Fallout 76 in 2024: is it good yet?

The Fallout franchise has been highly regarded ever since the original release of Fallout 1 in 1997, although hype for the next Fallout would start to fizzle out after the misfired launch of Fallout 76.

Fallout 76, What Went Wrong?

On launch day, the game was met with heavy criticism over the sheer amount of bugs in the game; mind you, these aren’t small minor bugs; these bugs could make you have to reinstall the operating system you are on or could even break your computer.

On top of this buggy mess of a game, it had a lackluster story, boring gameplay, and being pay to win. The merchandise was pretty crappy; the power armour edition said it came with a duffel bag and a power armour helmet; although the helmet was fine, the duffel bag (which was promised to be made of canvas) was made of cheap nylon, and when fans convinced Bethesda to send them a canvas bag, a bug in the site made everyone who submitted a request for their bag have their private information visible to all who went onto the site. (that’s right, if you asked for a bag, you got doxxed)

On top of this, there was a Nuka cola merch drink called “Nuka Cola Dark” or “Nuka Dark,” when it was expected to arrive, an announcement was made saying that it had been delayed But, in exchange, they created a promotional video on the making of it, but, on one frame, you can clearly see that it isn’t even a Nuka cola bottle. It’s just a rum bottle with a Nuka cola-shaped plastic shell; Bethesda claimed “it costs more to make it out of plastic, ” but I’ll let you decide if they’re telling the truth. Also, it was 80 dollars! Obviously, fans didn’t like this, so most canceled their orders.

The actual review. Has it gotten any better?

To start off, the Fallout 76 developers have removed most of the Day 1 bugs that made the game basically unplayable and added a bunch of new stuff, like locations, quests, expeditions, and events.

The game is way less buggy than it was at launch, though you will probably encounter some bugs in your playthrough. Now, let’s move on to the specifics!

Image: Bethesda

Pay to win

Though the game is not the buggy mess it once was, it still has a relatively pay-to-win system. The Atomic Shop is essentially a place to buy overpowered items or cosmetics for your playthrough; this may include buildable things for your camp that are extremely useful yet cost money, purely cosmetic skins; for your power armour, weapons, etc., the only way to buy these items is to buy the in-game currency known as “atoms,” these can be obtained via completing daily quests, buying them with real money, buying Fallout 1st to get 1650 atoms monthly, or leveling up on the S.C.O.R.E. Board (battlepass).

So what is Fallout 1st? Well, it is a subscription to the game to earn 1650 atoms monthly, different profile pictures, emotes, armour, access to atomic shop items that are Fallout 1st only, two absolutely overpowered boxes called the “scrapbox” and the “ammo container” (these are to store items so that your scrap or ammo doesn’t fill up the capacity of your stash (your bases storage) so you can have as many resources in your base as you like, and access to single player mode) on top of the monthly atoms.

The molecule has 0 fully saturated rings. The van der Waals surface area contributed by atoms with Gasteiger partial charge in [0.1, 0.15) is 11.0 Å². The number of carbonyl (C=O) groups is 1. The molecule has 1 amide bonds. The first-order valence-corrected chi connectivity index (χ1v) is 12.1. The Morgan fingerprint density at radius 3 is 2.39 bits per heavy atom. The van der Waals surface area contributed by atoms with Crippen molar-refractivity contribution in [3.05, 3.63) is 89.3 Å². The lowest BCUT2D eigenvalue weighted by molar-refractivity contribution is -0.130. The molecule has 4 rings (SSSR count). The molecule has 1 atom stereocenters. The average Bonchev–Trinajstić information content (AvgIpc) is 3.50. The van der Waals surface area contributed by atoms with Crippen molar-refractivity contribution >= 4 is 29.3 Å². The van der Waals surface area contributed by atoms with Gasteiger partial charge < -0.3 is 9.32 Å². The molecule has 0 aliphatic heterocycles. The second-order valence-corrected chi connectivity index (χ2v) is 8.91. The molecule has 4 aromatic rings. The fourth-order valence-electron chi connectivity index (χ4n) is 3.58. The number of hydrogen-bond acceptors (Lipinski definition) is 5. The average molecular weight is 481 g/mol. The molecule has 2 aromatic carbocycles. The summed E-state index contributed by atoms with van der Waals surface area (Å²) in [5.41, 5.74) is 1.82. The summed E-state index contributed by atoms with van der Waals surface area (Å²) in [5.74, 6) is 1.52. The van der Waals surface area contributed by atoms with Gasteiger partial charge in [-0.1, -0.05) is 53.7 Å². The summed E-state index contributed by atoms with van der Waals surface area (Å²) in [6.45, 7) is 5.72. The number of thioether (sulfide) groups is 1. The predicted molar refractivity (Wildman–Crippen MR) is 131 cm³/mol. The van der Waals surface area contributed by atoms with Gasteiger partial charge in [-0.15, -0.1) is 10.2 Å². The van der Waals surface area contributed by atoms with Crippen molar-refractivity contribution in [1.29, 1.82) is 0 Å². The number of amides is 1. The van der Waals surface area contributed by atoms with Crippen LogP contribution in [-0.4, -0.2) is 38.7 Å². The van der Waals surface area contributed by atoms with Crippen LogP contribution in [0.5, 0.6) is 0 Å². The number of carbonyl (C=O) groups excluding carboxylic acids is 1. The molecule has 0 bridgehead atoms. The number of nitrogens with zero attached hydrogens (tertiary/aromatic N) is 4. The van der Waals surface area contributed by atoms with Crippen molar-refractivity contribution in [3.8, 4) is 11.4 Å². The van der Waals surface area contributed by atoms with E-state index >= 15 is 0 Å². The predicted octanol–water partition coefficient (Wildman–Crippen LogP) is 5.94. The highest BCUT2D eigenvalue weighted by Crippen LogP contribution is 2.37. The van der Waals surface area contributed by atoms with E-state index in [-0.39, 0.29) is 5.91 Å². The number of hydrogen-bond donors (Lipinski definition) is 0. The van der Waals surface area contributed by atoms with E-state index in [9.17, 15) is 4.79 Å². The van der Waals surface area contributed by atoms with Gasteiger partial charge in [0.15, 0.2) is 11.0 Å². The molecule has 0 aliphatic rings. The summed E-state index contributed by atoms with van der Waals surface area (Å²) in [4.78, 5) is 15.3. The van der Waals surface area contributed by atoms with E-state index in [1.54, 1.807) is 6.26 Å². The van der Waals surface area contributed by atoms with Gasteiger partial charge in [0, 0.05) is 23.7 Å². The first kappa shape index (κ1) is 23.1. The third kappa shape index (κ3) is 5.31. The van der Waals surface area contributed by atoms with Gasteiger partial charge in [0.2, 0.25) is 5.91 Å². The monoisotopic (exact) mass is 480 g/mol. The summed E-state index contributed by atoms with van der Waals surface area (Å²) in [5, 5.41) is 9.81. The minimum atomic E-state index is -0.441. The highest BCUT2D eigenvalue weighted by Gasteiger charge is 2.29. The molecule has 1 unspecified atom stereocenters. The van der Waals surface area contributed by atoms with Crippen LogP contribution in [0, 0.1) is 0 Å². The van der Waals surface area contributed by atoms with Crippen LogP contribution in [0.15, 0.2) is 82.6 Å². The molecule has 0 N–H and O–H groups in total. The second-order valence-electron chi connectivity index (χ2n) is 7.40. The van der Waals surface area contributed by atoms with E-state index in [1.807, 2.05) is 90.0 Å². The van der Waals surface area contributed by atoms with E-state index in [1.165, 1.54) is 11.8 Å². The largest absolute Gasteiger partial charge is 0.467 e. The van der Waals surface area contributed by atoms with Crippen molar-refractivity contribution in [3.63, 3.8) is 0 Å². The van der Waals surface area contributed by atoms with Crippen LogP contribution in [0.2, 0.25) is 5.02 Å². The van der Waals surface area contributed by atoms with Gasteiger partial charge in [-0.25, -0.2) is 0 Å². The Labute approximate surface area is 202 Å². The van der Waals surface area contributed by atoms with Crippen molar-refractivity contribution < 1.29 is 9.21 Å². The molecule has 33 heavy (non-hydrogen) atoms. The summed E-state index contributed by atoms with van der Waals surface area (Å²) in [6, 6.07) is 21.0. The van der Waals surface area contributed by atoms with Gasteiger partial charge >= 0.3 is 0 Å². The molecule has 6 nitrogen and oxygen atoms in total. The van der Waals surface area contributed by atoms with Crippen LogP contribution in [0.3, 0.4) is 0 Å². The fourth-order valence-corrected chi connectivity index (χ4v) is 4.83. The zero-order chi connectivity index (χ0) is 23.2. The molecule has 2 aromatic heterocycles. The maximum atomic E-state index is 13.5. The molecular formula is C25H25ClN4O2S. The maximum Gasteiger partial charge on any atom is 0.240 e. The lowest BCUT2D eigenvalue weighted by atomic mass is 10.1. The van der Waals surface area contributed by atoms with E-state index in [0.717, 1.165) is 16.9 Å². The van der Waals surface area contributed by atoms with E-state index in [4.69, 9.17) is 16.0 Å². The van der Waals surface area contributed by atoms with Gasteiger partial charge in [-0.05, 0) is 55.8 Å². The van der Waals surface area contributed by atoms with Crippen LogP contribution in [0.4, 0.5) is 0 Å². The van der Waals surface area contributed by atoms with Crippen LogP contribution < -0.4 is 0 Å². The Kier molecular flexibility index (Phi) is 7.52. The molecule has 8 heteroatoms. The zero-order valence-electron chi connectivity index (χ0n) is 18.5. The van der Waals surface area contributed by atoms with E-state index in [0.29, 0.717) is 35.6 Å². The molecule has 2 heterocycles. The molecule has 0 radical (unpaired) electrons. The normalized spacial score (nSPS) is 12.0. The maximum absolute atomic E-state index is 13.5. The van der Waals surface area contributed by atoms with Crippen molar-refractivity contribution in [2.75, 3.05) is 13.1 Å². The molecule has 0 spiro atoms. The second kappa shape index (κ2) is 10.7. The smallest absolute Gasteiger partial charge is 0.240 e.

Plus, you can use atoms to rank up to any level on the S.C.O.R.E. board without spending any time or effort on the exp needed.

Image: Bethesda


When I first played Fallout 76, I didn’t really enjoy it, but I fell in love with the game the second time I played it. I played it so much that I even got Fallout 1st and paid for atoms, but the gameplay can sometimes be a bit repetitive; for example, if you’re being swarmed by ghouls (which are usually just disease-infected scorched), you have to reload your ammo, about 40% of the time you’re fighting with melee because your guns don’t do significant damage against most enemies unless you use a high-level death ray or other late-game weapons. The best low-level guns, such as the pump action shotgun, the double barrel shotgun, and the revolvers, have pretty slow reload speeds and small ammo capacity. If you put this on top of the fact that most Fallout 76 enemies are in huge swarms, that makes for an annoying loop of getting interrupted while you reload and having to use stimpaks to heal. But, the game is still very fun if you put your mind to achieving a goal, such as getting a settlement not to kill you on sight, unlocking a unique weapon or armour, doing faction questlines, or doing the main story; these all are fun but as well as that you have a base to build, locations to discover and perks to gain. With all these things to do, it can seem very complicated to start, but once you get into the game, you will learn that it’s not all that hard.

Image: Bethesda

Is it worth buying?

At the end of the day, it’s your decision whether to buy the game or not. Despite its flaws, it’s a great game with great graphics and will supply you with a long supply of fun times with you or your friends. It’s not too bad of a game.

Image: Bethesda


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